Reinforcements without consequences

As Boise State heads into the final three or four games of the season, the door has opened for redshirting players to get playing time without losing a year of eligibility, thanks to this year’s new NCAA rules. Here’s one player I wonder about: quarterback Riley Smith. Chase Cord’s torn ACL has changed the dynamic of spring football, with Smith and incoming freshman Hank Bachmeier (assuming he signs next month) assured more reps in the race to replace Brett Rypien next season. Since Cord’s injury, Smith has had to prepare as if he was going to play just in case, as he’s No. 3 on the depth chart behind Rypien and Jaylon Henderson. Smith, the true freshman from St. Augustine, FL, would surely benefit from getting his feet wet. The most plausible opportunity may come tomorrow night at New Mexico.

Smith is considered to have a stronger arm and has a more pro-style quarterback skill set than Henderson, the junior college transfer from Kingwood, TX. Henderson, a dual-threat, has played in two games this season—versus UConn and Colorado State—completing his only pass attempt for 14 yards and rushing five times for 29 yards. Cord is expected to miss spring ball as he rehabs his knee and hopefully be ready in time for fall camp next August.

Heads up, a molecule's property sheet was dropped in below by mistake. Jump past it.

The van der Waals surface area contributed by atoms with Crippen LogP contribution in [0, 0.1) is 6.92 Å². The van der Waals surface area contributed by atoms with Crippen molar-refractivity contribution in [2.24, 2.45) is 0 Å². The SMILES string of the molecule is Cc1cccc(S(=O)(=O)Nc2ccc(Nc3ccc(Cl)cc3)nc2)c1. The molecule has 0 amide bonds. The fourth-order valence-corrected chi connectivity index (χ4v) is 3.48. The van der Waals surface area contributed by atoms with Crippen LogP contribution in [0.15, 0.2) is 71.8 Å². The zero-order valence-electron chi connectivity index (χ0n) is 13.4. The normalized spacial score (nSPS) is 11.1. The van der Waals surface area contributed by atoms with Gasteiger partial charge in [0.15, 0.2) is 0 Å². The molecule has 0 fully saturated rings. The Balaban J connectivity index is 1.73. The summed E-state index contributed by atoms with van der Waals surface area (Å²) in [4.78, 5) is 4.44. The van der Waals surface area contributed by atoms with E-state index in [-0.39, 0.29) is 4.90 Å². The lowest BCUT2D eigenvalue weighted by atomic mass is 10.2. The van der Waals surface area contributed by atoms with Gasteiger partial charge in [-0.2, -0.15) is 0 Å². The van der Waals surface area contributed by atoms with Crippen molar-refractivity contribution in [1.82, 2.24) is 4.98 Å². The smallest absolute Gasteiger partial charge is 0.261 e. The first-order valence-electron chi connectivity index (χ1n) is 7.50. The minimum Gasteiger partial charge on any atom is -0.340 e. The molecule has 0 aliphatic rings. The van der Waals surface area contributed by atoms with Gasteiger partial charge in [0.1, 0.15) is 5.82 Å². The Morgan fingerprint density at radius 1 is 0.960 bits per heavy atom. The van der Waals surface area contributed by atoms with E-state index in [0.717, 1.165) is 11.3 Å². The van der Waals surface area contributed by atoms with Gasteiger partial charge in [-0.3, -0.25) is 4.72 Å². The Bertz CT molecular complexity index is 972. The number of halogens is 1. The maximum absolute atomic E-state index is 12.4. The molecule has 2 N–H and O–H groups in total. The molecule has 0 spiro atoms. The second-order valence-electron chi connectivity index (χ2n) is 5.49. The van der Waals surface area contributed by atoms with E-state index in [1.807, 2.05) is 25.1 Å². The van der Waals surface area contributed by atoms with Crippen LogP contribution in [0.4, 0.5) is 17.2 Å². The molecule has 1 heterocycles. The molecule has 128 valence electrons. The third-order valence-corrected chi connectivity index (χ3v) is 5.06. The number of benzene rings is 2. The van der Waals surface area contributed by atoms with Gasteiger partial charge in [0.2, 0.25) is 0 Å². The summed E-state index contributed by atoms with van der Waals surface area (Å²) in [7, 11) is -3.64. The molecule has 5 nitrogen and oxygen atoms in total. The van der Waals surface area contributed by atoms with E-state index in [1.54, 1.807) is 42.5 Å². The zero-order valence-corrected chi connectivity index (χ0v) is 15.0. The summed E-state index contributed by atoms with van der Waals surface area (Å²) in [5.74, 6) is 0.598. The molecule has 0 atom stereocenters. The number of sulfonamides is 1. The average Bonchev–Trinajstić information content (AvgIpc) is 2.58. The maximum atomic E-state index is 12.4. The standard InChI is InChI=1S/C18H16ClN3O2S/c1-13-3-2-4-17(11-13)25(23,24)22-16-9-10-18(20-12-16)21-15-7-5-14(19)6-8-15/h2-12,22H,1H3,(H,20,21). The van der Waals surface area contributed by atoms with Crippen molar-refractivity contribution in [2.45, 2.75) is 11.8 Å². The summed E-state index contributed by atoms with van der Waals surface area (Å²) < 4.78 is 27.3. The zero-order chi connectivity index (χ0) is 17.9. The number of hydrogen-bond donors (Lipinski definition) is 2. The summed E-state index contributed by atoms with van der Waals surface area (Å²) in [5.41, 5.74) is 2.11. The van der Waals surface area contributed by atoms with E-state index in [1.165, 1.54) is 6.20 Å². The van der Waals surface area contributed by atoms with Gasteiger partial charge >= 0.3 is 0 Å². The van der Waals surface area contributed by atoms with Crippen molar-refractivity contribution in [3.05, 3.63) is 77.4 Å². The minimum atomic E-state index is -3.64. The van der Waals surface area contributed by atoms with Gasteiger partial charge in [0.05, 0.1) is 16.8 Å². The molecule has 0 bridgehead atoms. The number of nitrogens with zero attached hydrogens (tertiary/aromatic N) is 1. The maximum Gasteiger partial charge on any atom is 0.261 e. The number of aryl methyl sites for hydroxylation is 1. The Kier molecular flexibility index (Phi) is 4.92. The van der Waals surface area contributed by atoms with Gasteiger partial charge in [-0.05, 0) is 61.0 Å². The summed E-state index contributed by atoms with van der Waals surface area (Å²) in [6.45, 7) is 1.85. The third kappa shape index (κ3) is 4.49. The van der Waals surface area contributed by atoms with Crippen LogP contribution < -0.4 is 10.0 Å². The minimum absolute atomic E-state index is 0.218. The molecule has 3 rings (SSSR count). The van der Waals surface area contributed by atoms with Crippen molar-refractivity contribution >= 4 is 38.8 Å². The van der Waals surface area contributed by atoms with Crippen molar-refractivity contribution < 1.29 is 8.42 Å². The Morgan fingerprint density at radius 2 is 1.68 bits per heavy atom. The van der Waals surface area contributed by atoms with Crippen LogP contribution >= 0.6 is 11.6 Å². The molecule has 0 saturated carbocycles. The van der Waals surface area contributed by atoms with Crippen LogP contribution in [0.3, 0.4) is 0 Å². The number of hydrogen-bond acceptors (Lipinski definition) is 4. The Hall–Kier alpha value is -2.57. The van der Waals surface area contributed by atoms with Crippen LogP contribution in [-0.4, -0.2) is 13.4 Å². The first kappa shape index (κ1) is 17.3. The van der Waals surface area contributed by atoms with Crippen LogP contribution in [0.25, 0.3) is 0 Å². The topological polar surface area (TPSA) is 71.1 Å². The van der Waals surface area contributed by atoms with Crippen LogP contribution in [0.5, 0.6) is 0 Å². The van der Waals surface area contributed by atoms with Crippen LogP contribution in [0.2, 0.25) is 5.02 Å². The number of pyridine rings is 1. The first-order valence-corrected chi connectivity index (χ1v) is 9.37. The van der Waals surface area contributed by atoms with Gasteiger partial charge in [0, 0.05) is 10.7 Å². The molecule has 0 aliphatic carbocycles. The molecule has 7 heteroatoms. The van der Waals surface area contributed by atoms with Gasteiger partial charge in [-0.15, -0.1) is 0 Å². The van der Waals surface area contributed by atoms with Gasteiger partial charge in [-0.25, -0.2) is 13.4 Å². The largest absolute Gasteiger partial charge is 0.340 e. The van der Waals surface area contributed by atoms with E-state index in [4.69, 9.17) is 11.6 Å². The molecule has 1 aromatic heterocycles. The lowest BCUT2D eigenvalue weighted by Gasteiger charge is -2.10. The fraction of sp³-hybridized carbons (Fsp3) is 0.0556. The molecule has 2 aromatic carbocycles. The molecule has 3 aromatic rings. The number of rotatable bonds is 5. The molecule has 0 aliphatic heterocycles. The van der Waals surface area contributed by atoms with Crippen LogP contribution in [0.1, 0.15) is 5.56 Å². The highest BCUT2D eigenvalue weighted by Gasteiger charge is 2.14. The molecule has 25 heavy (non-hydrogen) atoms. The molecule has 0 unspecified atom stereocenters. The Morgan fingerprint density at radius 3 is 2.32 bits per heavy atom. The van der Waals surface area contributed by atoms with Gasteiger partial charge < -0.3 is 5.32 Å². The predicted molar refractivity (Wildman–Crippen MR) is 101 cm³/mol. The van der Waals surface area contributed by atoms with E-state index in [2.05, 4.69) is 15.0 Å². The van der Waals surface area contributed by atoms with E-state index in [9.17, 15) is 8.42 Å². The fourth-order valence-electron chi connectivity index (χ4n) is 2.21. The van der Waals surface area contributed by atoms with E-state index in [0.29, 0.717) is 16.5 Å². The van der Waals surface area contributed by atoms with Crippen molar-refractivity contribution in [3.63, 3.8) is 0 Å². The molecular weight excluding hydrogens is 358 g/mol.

Of course, as soon as you speculate about getting backup QBs into a game, suddenly the starters are in ‘til the end, hanging on for dear life. Hard to tell if the Broncos will fall into that in Albuquerque. These are not your father’s New Mexico Lobos. A lot has been made of their shift in philosophy, with coach Bob Davie getting away from his old triple-option for a more traditional attack. New Mexico has found itself in a state of flux, and the results have been less than stellar. The Lobos are averaging more yards passing than rushing, 198 to 163. But neither number is enough to make them a contender. Versus San Diego State, though, the Lobos defense almost made up for offensive shortfalls. UNM forced three fumbles, one of them a scoop-and-score, and the Aztecs needed 17 fourth-quarter points to collect a 31-23 win.

There’s certainly a committee at wide receiver for Boise State this year, and the Broncos will have to go all the way down the table tomorrow night to make that banged-up group click. Octavius Evans looks like he’ll remain out this week, and no news is not necessarily good news on John Hightower. The junior speedster has been out since sustaining an injury against BYU. There are other nicks among the wideout group that may affect the rotation. But Sean Modster and A.J. Richardson have certainly reached the point that they’re comfortable as feature receivers.

Bowl eligibility this year doesn’t necessarily mean a bowl guarantee. Remember when three 5-7 teams snuck into bowls in 2015? There’s one less bowl now (since the demise of the Poinsettia Bowl) and there are more FBS teams. And the way the cards are falling, some 6-6 teams are going to stay home. Writes Stewart Mandel of The Athletic: “At this point, I’m projecting at least three, and possibly as many as seven surplus six-win teams.” Could someone in the Mountain West be left out? Air Force and Wyoming are both 4-6, needing to win out to get to six victories. One of them will be eliminated Saturday, as the Falcons and Cowboys face each other in Laramie.